We also performed several computational experiments to evaluate the performance of BPCG and in fact the algorithm has been also implemented in the FrankWolfe.jl Julia Package (See this post or [BCP]) and is now the recommended default active-set based conditional gradient algorithm. With a simple trick by adding a factor on the left-hand side in front of the gap test in the algorithm one can further improve sparsity; see the original paper for more details.

Below in Figure 1, we provide a simple convergence test for the approximate Carathéodory problem. We can see that in iterations BPCG is basically identical to PCG (as expected) however in time it is faster as the local updates are often cheaper.


Figure 1. Convergence on approximate Carathéodory instance over polytope of dimension $n=200$.


While the convergence plot above is quite typical and in terms of speed per iteration or wallclock time BPCG is usually at least as good as PCG (and sometimes faster), the real advantage is often in terms of sparsity as the preference for local steps promotes sparsity. This can be seen in the two plots below.


Figure 2. Sparse regression problem over $l_5$-norm ball. Here we plot primal value and dual gap vs. size of the active set. BPCG consistently delivers smaller primal and dual values for the same number of atoms in the active set.


Figure 3. Movielens matrix completion problem. Same logic as above with similar results.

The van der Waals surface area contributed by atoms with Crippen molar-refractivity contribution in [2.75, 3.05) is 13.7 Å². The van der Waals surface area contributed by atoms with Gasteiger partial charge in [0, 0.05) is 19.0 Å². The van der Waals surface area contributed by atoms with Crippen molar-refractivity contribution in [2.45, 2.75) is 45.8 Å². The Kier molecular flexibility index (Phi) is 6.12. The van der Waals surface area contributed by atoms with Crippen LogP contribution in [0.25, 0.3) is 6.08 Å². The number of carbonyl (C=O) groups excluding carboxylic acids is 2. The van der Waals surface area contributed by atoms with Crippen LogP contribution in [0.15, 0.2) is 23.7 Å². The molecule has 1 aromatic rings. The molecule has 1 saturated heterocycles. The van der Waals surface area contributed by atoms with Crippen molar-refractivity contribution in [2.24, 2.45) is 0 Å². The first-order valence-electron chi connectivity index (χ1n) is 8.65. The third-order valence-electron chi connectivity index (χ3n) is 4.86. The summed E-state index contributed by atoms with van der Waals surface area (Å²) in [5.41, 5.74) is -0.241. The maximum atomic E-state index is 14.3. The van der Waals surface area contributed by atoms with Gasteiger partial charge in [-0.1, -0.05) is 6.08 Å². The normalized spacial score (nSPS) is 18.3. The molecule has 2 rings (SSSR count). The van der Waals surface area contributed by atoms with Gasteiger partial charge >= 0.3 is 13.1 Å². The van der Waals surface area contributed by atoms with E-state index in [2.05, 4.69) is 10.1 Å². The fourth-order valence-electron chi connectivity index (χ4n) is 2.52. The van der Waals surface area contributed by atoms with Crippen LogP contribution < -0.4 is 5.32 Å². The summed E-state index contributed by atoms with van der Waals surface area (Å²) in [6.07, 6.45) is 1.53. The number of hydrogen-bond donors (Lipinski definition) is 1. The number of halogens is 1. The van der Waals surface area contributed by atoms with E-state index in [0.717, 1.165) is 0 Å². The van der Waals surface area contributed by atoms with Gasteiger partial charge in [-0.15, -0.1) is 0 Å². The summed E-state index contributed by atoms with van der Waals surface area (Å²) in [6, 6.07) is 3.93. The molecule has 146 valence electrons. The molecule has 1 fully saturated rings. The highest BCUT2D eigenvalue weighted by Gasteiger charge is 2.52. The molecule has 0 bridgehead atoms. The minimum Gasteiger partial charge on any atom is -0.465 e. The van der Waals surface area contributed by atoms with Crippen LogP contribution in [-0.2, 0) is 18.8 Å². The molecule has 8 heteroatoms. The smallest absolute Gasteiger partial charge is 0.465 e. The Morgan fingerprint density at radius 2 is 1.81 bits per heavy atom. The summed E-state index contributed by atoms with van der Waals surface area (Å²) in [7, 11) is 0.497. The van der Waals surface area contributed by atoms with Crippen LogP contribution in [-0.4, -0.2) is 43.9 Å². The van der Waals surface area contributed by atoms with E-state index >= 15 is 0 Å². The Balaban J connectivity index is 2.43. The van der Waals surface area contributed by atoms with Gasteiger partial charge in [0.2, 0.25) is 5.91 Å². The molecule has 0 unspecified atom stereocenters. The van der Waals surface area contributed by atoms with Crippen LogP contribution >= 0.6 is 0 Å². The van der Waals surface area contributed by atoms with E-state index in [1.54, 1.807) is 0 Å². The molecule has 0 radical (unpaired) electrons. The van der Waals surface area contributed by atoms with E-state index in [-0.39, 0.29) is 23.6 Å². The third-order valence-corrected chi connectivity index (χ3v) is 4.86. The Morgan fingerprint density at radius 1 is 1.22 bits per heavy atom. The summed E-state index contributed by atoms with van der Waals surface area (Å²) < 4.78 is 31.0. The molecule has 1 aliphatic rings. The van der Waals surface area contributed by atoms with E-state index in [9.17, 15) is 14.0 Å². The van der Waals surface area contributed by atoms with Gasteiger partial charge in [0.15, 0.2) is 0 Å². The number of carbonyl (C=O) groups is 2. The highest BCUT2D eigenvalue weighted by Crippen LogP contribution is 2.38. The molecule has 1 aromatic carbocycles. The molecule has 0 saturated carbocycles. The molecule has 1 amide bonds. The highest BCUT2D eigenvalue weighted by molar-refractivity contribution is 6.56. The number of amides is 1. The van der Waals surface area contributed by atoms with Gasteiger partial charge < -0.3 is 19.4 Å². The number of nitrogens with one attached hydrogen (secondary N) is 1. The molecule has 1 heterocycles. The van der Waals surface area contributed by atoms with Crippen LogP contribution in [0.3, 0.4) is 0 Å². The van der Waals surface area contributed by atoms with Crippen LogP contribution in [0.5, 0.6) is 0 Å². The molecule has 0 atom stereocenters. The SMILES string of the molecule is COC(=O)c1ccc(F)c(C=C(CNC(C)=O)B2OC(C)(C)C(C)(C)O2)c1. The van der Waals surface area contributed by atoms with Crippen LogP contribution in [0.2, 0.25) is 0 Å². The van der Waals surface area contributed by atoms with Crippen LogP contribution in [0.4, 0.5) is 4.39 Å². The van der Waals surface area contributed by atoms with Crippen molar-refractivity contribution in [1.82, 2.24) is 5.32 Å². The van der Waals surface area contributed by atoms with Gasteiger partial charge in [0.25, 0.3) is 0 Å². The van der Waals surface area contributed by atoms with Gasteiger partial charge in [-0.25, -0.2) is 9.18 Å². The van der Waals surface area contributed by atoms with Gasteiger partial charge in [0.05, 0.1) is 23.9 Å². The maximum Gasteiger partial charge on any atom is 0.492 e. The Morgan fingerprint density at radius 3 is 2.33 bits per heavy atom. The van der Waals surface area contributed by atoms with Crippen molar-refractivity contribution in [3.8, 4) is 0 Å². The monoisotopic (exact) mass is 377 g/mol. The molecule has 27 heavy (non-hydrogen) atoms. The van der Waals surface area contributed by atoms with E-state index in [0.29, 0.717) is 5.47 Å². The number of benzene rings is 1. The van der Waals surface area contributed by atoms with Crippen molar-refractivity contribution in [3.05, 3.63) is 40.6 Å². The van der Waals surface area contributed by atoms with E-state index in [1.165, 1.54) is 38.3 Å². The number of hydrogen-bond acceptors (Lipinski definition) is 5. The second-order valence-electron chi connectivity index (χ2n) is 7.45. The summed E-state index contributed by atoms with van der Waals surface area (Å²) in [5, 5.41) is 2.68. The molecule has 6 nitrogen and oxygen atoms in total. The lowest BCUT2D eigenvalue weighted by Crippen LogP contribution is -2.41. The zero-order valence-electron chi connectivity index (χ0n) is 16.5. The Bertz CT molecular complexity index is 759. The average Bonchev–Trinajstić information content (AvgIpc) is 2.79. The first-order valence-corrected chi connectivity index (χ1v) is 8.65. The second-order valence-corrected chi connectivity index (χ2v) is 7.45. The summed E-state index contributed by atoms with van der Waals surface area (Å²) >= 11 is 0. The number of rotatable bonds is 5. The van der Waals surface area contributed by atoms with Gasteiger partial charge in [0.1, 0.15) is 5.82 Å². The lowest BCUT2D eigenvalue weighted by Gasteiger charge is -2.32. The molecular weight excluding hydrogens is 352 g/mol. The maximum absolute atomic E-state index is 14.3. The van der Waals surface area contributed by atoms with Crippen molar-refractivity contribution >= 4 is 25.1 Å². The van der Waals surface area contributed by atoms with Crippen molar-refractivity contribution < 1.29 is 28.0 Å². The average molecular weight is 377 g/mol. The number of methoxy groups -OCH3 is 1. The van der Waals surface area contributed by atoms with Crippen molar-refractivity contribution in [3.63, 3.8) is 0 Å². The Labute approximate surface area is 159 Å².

Kernel Herding

Finally we also considered various kernel herding problems. Here are two examples; the graphs are a little packed.

fig41 fig42

Figure 4. Kernel herding for Matérn kernel (left) and Gaussian kernel (right). In both cases BPCG delivers results on par with the Sequential Bayesian Quadrature method (SBQ) however at the fraction of the cost.


[LJ] Lacoste-Julien, S., & Jaggi, M. (2015). On the global linear convergence of Frank-Wolfe optimization variants. In Advances in Neural Information Processing Systems (pp. 496-504). pdf

[RZ] Rinaldi, F., & Zeffiro, D. (2020). A unifying framework for the analysis of projection-free first-order methods under a sufficient slope condition. arXiv preprint arXiv:2008.09781. pdf

[MGP] Mortagy, H., Gupta, S., & Pokutta, S. (2020). Walking in the shadow: A new perspective on descent directions for constrained minimization. Advances in Neural Information Processing Systems, 33, 12873-12883. pdf

[BPTW] Braun, G., Pokutta, S., Tu, D., & Wright, S. (2019, May). Blended conditonal gradients. In International Conference on Machine Learning (pp. 735-743). PMLR. pdf

[BCP] Besançon, M., Carderera, A., & Pokutta, S. (2022). FrankWolfe. jl: A High-Performance and Flexible Toolbox for Frank–Wolfe Algorithms and Conditional Gradients. INFORMS Journal on Computing. pdf